If you have any questions as to whether some action would be acceptable under the Academic Honor Code, please speak to me, and I will be glad to help clarify things. It is always easier to ask beforehand than to have trouble later!

Notification to Student re Recording

(1) Consent to recording of course meetings and office hours that are open to multiple students. By enrolling in this course, a) I affirm my understanding that the instructor may record meetings of this course and any associated meetings open to multiple students and the instructor, including but not limited to scheduled and ad hoc office hours and other consultations, within any digital platform, including those used to offer remote instruction for this course. b) I further affirm that the instructor owns the copyright to their instructional materials, of which these recordings constitute a part, and my distribution of any of these recordings in whole or in part to any person or entity other than other members of the class without prior written consent of the instructor may be subject to discipline by Dartmouth up to and including separation from Dartmouth. (2) Requirement of consent to one-on-one recordings: By enrolling in this course, I hereby affirm that I will not make a recording in any medium of any one-on-one meeting with the instructor or another member of the class or group of members of the class without obtaining the prior written consent of all those participating, and I understand that if I violate this prohibition, I will be subject to discipline by Dartmouth up to and including separation from Dartmouth, as well as any other civil or criminal penalties under applicable law. I understand that an exception to this consent applies to accommodations approved by SAS for a student’s disability, and that one or more students in a class may record class lectures, discussions, lab sessions, and review sessions and take pictures of essential information, and/or be provided class notes for personal study use only.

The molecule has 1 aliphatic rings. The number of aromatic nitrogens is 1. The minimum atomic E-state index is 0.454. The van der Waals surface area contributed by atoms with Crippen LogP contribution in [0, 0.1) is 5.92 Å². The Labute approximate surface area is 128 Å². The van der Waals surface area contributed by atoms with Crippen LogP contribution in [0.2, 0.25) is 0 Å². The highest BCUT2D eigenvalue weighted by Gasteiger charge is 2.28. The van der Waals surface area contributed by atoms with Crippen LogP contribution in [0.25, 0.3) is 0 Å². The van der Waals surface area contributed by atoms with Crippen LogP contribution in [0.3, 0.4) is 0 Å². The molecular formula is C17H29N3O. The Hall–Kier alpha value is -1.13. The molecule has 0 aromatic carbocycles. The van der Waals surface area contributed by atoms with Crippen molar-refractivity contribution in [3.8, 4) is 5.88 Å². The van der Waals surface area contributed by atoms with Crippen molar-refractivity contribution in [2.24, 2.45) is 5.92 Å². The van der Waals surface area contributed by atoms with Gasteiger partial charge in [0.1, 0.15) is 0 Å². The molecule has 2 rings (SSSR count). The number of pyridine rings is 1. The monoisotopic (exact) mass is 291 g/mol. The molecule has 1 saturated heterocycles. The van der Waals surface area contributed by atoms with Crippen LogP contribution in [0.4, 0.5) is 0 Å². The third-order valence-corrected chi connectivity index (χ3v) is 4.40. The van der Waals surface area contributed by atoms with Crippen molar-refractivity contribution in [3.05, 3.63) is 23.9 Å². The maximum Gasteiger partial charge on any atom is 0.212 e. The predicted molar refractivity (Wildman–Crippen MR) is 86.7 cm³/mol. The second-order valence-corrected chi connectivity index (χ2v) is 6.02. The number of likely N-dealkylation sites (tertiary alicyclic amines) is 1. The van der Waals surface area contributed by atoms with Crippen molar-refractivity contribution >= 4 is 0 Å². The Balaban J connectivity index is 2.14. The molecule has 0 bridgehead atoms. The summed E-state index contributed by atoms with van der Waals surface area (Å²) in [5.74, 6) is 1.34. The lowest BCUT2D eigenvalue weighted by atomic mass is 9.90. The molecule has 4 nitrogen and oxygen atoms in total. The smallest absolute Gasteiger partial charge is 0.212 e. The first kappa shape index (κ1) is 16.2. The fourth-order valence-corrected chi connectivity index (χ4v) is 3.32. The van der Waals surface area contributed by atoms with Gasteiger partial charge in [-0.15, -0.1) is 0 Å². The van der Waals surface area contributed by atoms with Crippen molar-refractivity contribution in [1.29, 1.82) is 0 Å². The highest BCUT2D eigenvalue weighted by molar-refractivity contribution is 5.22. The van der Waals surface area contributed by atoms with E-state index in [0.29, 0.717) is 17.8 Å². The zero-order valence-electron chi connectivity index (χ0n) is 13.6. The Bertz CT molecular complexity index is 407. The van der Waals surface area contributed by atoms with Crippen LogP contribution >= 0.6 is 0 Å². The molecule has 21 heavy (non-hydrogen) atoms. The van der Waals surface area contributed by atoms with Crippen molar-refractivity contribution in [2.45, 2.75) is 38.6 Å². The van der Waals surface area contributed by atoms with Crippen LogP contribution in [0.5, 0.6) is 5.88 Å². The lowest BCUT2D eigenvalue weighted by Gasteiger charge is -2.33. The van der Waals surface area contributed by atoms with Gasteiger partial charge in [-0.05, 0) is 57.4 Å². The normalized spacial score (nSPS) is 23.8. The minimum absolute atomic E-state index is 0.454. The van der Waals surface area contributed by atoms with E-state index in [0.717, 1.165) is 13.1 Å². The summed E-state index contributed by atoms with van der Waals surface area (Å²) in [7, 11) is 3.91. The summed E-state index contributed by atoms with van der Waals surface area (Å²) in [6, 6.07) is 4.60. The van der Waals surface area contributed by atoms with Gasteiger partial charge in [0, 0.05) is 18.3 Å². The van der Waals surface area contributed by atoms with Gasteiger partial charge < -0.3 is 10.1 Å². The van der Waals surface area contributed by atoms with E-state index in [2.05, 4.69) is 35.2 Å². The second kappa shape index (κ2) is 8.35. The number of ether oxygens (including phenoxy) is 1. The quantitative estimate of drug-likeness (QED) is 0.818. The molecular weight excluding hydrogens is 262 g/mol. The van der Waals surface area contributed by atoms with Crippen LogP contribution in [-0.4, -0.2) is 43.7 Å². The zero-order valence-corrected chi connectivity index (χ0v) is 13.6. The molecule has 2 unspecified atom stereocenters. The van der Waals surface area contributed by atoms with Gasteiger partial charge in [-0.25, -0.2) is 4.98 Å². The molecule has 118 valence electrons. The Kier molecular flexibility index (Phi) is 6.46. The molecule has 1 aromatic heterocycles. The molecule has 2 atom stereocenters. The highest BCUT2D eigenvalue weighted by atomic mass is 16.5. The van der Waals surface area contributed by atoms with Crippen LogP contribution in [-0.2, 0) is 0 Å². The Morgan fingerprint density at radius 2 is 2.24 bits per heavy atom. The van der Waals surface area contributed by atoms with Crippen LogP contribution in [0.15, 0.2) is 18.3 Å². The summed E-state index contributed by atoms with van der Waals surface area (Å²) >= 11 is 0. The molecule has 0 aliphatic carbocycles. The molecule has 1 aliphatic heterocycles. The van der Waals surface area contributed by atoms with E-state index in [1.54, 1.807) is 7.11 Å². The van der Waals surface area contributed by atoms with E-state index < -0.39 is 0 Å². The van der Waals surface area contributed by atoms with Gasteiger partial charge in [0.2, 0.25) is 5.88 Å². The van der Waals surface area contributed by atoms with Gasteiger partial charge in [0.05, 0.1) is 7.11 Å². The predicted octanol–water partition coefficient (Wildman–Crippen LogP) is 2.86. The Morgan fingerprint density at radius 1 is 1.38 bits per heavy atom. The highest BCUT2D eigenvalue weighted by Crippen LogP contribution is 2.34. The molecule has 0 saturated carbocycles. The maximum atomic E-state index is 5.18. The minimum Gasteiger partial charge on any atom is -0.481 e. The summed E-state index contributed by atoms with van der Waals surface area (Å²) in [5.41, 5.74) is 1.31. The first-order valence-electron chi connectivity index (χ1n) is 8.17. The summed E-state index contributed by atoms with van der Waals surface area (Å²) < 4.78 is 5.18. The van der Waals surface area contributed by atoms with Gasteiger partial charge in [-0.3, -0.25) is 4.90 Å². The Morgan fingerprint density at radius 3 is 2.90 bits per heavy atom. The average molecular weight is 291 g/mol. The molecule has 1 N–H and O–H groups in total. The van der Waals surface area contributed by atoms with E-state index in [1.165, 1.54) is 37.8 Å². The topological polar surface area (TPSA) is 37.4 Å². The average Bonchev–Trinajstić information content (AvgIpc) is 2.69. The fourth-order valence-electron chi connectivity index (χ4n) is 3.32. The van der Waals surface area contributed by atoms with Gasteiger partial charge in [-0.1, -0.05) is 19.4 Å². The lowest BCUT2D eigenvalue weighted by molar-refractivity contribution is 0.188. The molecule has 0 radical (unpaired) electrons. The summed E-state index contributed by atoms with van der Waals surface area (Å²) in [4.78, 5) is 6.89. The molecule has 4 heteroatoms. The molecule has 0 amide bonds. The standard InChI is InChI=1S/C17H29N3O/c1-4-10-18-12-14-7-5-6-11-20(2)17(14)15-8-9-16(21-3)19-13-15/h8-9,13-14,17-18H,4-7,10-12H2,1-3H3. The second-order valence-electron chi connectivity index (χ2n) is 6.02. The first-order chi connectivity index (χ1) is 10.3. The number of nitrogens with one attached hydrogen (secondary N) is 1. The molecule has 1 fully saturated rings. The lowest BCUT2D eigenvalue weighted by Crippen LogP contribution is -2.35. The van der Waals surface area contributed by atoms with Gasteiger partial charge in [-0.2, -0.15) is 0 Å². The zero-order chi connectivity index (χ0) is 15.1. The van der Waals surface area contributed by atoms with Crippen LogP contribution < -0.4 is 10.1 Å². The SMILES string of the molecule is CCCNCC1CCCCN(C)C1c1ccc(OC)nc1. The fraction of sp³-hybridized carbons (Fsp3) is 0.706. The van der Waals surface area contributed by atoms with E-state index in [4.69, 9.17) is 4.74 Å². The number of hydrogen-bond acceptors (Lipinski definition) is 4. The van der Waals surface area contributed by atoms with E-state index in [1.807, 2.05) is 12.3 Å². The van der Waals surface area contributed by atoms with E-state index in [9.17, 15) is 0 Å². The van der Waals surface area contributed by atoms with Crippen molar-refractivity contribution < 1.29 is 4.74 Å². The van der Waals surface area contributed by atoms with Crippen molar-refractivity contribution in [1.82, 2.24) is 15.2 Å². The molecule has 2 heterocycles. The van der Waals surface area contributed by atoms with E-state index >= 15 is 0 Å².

If you have questions, please contact the Office of the Dean of the Faculty of Arts and Sciences.


I encourage any students with disabilities, including "invisible" disabilities such as chronic diseases and learning disabilities, to discuss appropriate accommodations that might help you with this class, either after class or during office hours. Dartmouth College has an active program to help students with disabilities, and I am happy to do whatever I can to help out, as appropriate.

The Student Disabilities Center is located at 318 Wilson Hall, ext. 6-9900, http://www.dartmouth.edu/~accessibility, if you have any questions. Any student with a documented disability requiring academic adjustments or accommodations is requested to speak with me by the end of the second week of the term. All discussions will remain confidential, although the Academic Skills Center may be consulted to verify the documentation of the disability and advise on an appropriate response to the need. It is important, however, that you talk to me soon, so that I can make whatever arrangements might be needed in a timely fashion.